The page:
Marc, I have to say I am completely nonplussed by your statements that "the current climate in schools around the country, in which sexual activity for many kids starts at ever-earlier ages even as zero tolerance policies criminalize all manner of student misbehavior, tends to make parents and other adults ever more reluctant to report even egregious acts. Given the firestorm that was almost certain to result, what parents would have the stomach to turn in a congressman who was taking advantage of pages?"

My sense is that in our sex-steeped cultural climate, with its high level of awareness about issues of sexual abuse, parents are far *more* likely to name inappropriate behavior like Foley's as sexual abuse, and to complain about the perpetrators. I certainly would feel the responsibility to protect any young people involved in such a situation, and I'm not even a parent. Could you please explain what led you to such a counter-intuitive conclusion?

Posted by: DMS | October 4, 2006 11:59 AM

We really need to find some people for Congress who can swear to uphold the Constitution and the laws of this country, regardless of party. The environment on Capitol Hill has apparently made it all but impossible for members to carry out that simple task.

Posted by: dirrtysw | October 4, 2006 1:23 PM

In the beginning of this blog, you say "instant messages to a congressional page (WARNING: Linked material includes highly explicit sexual material)". Was something deleted after you posted that? I don't see any "highly explicit sexual material" in the link. Improper, sure; but "highly explicit"?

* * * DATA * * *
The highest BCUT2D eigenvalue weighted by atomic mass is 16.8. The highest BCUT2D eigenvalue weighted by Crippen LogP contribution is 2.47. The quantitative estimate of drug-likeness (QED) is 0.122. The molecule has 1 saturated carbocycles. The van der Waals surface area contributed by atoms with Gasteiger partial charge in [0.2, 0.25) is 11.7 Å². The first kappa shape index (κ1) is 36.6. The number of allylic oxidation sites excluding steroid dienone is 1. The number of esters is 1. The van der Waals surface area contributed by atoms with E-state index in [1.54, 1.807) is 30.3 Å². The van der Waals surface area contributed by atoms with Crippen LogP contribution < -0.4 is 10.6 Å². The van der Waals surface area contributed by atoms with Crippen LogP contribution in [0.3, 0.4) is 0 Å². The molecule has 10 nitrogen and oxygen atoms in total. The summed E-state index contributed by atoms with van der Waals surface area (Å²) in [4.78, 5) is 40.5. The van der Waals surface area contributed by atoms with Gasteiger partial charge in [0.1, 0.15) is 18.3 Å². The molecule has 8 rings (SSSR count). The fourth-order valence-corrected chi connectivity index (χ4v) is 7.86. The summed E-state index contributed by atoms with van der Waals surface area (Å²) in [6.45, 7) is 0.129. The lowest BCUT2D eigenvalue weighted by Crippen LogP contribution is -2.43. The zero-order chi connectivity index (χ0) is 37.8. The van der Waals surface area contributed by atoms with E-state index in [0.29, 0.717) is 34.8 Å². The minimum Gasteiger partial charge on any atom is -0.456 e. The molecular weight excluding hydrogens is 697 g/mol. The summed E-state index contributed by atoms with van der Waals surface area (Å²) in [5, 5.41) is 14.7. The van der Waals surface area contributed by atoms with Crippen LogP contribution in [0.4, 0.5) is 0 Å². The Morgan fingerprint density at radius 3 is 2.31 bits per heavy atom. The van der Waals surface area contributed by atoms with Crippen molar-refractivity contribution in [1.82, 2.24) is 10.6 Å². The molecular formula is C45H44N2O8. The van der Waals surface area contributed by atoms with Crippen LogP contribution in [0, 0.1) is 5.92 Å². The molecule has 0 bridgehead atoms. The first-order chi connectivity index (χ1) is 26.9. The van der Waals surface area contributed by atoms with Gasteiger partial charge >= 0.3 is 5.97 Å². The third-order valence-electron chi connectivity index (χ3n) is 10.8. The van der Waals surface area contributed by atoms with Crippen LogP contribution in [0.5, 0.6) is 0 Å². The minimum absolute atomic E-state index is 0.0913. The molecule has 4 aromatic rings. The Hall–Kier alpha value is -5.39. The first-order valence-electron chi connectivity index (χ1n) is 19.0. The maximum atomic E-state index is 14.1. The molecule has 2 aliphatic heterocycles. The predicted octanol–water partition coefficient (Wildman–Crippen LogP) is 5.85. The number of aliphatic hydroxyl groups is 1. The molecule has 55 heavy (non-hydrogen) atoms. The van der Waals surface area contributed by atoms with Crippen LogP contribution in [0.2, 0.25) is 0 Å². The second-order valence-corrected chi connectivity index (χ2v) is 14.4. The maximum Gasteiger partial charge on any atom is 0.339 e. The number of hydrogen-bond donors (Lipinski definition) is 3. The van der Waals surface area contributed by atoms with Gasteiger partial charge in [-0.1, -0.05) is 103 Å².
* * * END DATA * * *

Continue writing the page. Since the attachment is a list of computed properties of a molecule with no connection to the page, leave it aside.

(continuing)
Posted by: jaded | October 4, 2006 1:23 PM

W on Hastert: "I know that he wants all the facts to come out and he wants to ensure that these children up there on Capitol Hill are protected."

To which I can only reply: Why are there CHILDREN working on Capitol Hill?

The whole page system needs to be abolished; it'a an anachronistic, expensive (they have their own school!) exercise in political patronage. It's also completely unnecessary, and, I suspect, of dubious educational value.

Posted by: E | October 4, 2006 2:49 PM

To Jaded: The first link I had up failed along the way, so I've replaced it with a better one that takes you to the full transcript of the IMs that Foley exchanged with a page.

Posted by: Fisher | October 4, 2006 3:11 PM

Seems like a bunch of the conservatives are trying to switch gears and say this was the Democrats that withheld this info etc. Hastert and Gingrich and Rush all are saying -well whoever tipped off ABC is to blame- so basically, the kids who are victims sent in the emails after the first report and now they are threatened indirectly from a bunch of crazy conservatives.. .nice.

Posted by: Silver Spring | October 4, 2006 3:24 PM

Foley comes across as a little gay.

Posted by: Jon | October 4, 2006 4:22 PM

So, one of's "Quotes of the Day" is that of Hastert complaining to Rush Limbaugh on his radio show that "The Democrats have -- in my view have -- put this thing forward to try to block us from telling the story. They're trying to put us on defense." Wow.

No, Mr. Speaker. Mark Foley's actions, and those of anyone who tried to suppress news of his actions, have put you and the rest of the Congressional GOP on defense. You, of all folks, should be the first to acknowledge that the Dems. couldn't paint you as on defense even if they were using paint-by-numbers.

Posted by: sheesh | October 4, 2006 4:26 PM

As a mother of five, I am repulsed by predatory behavior towards kids. But it is also about abuse of power. They do it because they think they can get away with it-and Foley did for years. My daughter was involved in a disciplinary matter with Fairfax County Public Schools this year. When I challenged the school system-the principal filed a police report against my daughter a month after the incident!!! There is no other explanation but to retaliate and intimidate. Don't be naive. I fought all the way and burnt a lot of bridges but don't regret a thing. People in positions of authority often abuse their discretion and I have seen MANY parents whose kids were treated unfairly by a school's zero tolerance policies let it go because they feared retribution against their kids.